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J Allergy Clin Immunol. 2002 May;109(5):747-57.

Primary cellular immunodeficiencies.

Author information

  • Division of Allergy and Immunology, Department of Pediatrics, Duke University Medical Center, Durham, NC 27710, USA.


Genetic defects in T-cell function lead to susceptibility to infections or to other clinical problems that are more grave than those seen in disorders resulting in antibody deficiency alone. Those affected usually present during infancy with either common or opportunistic infections and rarely survive beyond infancy or childhood. The spectrum of T-cell defects ranges from the syndrome of severe combined immunodeficiency, in which T-cell function is absent, to combined immunodeficiency disorders in which there is some, but not adequate, T-cell function for a normal life span. Recent discoveries of the molecular causes of many of these defects have led to a new understanding of the flawed biology underlying the ever-growing number of defects. Most of these conditions could be diagnosed by means of screening for lymphopenia or for T-cell deficiency in cord blood at birth. Early recognition of those so afflicted is essential to the application of the most appropriate treatments for these conditions at a very early age. The latter treatments include both transplantation and gene therapy in addition to immunoglobulin replacement. Fully defining the molecular defects of such patients is also essential for genetic counseling of family members and prenatal diagnosis.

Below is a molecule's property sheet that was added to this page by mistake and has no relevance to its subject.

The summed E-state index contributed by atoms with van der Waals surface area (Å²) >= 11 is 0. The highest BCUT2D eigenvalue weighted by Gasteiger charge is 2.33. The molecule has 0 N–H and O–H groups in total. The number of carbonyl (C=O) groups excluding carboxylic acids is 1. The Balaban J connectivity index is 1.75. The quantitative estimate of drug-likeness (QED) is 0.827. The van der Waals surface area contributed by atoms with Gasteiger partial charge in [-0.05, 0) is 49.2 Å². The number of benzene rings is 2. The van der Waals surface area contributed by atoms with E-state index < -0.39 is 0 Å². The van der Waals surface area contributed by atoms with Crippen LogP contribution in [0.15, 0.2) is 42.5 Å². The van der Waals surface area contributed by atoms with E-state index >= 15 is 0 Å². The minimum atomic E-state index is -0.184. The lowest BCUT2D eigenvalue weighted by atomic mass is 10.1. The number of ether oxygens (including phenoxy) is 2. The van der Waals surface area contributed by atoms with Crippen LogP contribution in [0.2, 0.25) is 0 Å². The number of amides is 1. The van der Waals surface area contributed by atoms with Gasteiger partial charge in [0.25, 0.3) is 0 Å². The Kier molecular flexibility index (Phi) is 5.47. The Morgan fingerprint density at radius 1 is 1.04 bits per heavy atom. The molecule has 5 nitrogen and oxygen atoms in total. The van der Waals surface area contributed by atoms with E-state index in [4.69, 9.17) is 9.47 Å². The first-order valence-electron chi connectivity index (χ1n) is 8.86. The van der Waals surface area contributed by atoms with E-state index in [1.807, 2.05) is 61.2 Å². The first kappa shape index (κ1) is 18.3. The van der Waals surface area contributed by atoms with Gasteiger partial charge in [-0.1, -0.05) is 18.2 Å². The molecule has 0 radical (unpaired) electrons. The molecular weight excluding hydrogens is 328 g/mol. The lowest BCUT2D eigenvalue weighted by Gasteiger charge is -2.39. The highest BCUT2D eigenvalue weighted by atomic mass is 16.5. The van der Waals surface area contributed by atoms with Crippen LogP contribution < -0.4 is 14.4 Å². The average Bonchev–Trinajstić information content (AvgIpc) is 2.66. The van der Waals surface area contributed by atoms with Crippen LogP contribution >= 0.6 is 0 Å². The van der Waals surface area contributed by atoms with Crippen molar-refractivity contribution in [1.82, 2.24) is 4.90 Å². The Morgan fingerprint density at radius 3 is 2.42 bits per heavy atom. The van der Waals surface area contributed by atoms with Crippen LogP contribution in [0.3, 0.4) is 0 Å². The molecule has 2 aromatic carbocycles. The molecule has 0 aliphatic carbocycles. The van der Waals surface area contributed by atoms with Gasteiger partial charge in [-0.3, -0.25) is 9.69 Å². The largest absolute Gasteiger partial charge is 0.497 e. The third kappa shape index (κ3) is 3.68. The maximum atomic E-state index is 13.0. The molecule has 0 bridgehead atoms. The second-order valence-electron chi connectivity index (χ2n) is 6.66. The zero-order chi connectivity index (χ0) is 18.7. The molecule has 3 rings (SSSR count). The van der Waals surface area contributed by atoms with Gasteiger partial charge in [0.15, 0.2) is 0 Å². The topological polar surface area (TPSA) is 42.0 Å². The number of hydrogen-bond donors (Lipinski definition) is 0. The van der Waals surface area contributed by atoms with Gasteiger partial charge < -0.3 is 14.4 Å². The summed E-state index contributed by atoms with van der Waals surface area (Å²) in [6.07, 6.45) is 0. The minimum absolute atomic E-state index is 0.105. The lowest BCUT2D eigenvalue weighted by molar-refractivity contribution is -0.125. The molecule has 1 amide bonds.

[PubMed - indexed for MEDLINE]
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